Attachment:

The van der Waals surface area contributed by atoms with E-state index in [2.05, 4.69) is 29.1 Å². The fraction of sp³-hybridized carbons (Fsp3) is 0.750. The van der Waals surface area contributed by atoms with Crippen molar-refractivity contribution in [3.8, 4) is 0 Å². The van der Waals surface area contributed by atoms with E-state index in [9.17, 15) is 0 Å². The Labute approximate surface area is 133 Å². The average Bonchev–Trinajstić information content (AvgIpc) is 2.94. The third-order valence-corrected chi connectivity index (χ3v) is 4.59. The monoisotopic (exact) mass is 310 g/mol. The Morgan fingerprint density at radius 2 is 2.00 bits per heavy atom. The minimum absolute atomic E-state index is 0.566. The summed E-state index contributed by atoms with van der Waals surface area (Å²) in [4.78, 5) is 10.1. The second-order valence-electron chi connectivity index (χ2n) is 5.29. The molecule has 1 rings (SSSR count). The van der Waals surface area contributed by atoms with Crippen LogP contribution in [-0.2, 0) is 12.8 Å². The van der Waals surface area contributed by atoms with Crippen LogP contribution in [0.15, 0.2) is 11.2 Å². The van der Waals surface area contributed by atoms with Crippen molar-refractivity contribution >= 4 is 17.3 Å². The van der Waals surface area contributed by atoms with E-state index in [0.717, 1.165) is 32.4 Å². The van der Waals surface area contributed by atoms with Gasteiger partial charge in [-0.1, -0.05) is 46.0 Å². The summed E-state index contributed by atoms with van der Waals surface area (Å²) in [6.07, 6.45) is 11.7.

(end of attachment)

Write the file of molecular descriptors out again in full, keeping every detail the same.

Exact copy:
The van der Waals surface area contributed by atoms with E-state index in [2.05, 4.69) is 29.1 Å². The fraction of sp³-hybridized carbons (Fsp3) is 0.750. The van der Waals surface area contributed by atoms with Crippen molar-refractivity contribution in [3.8, 4) is 0 Å². The van der Waals surface area contributed by atoms with E-state index in [9.17, 15) is 0 Å². The Labute approximate surface area is 133 Å². The average Bonchev–Trinajstić information content (AvgIpc) is 2.94. The third-order valence-corrected chi connectivity index (χ3v) is 4.59. The monoisotopic (exact) mass is 310 g/mol. The Morgan fingerprint density at radius 2 is 2.00 bits per heavy atom. The minimum absolute atomic E-state index is 0.566. The summed E-state index contributed by atoms with van der Waals surface area (Å²) in [4.78, 5) is 10.1. The second-order valence-electron chi connectivity index (χ2n) is 5.29. The molecule has 1 rings (SSSR count). The van der Waals surface area contributed by atoms with Crippen LogP contribution in [-0.2, 0) is 12.8 Å². The van der Waals surface area contributed by atoms with Crippen LogP contribution in [0.15, 0.2) is 11.2 Å². The van der Waals surface area contributed by atoms with Crippen molar-refractivity contribution >= 4 is 17.3 Å². The van der Waals surface area contributed by atoms with E-state index in [0.717, 1.165) is 32.4 Å². The van der Waals surface area contributed by atoms with Gasteiger partial charge in [-0.1, -0.05) is 46.0 Å². The summed E-state index contributed by atoms with van der Waals surface area (Å²) in [6.07, 6.45) is 11.7.